‘There lives the dearest freshness deep down things’: a sunny May bank holiday.

What does a PhD do with a gloriously sunny May bank holiday? A PhD’s work is never done, but sits glowering on the bookshelf: students’ mock exams, a chapter to redraft, a bibliography to finish. So, obviously, the feckless postgraduate puts on their trainers and heads out into the countryside.

As to the trainers, I can report that Nike’s Free Run V2 Ext are fantastic – they feel like springing across clouds. Their only slight flaws: a lack of ankle support, and the propensity of stones and mud to get stuck in the deep grooves at the sides and bottom.

It’s the sort of day where dappled blue and white skies spread out forever, and a little breeze ripples fresh green countryside. The sort of day where, although my phone’s camera has its flaws, you can’t resist taking photographs. The sort of day, browsing Gerard Manley Hopkins over lunch, you see reflected between the window and the page.

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‘Nothing is so beautiful as Spring –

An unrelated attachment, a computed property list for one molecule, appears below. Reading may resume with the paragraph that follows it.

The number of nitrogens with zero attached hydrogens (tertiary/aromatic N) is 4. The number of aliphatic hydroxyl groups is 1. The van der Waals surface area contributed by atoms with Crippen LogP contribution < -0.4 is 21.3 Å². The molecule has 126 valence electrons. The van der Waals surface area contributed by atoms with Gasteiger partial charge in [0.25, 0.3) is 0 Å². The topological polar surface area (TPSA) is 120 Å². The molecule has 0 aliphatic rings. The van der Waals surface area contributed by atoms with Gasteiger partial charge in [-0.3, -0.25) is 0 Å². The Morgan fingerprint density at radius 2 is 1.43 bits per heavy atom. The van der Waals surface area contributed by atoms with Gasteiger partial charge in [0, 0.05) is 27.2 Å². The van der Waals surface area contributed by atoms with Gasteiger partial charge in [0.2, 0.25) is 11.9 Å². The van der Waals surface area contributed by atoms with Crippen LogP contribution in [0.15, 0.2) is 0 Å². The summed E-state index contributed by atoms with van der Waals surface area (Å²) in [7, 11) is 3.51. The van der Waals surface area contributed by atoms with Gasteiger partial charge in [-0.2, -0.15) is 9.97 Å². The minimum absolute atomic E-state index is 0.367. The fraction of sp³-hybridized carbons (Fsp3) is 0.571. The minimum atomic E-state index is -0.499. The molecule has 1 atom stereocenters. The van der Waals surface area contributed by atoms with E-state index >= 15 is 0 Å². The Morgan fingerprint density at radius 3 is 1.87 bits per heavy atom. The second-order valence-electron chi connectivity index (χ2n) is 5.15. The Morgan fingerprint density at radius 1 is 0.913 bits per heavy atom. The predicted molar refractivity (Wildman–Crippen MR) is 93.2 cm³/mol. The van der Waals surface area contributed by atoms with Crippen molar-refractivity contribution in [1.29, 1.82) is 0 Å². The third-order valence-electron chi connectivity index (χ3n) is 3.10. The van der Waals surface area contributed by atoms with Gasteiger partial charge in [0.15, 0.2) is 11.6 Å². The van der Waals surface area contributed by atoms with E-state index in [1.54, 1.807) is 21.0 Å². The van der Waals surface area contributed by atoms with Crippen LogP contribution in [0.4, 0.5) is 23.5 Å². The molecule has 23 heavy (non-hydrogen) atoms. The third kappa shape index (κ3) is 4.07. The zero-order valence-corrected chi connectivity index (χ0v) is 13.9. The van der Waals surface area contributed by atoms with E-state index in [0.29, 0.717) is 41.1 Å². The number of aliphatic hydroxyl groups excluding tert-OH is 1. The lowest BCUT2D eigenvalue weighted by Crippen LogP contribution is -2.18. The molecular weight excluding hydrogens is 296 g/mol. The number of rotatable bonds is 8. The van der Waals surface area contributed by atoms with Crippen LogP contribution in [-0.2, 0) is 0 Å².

When weeds, in wheels, shoot long and lovely and lush;

Thrush’s eggs look like little low heavens, and thrush

Through the echoing timber does so rinse and wring

The ear, it strikes like lightnings to hear him sing;

The glassy peartree leaves and blooms, they brush

The descending blue; that blue is all in a rush

With richness; the racing lambs to have fair their fling.’

Spring

 

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‘Generations have trod, have trod, have trod;

And all is smeared with trade; bleared, smeared with toil;

And wears man’s smudge and shares man’s smell: the soil

Is bare now, nor can foot feel, being shod.

And for all 20150504_131711this, nature is never spent;

There lives the dearest freshness deep down things;’

God’s Grandeur

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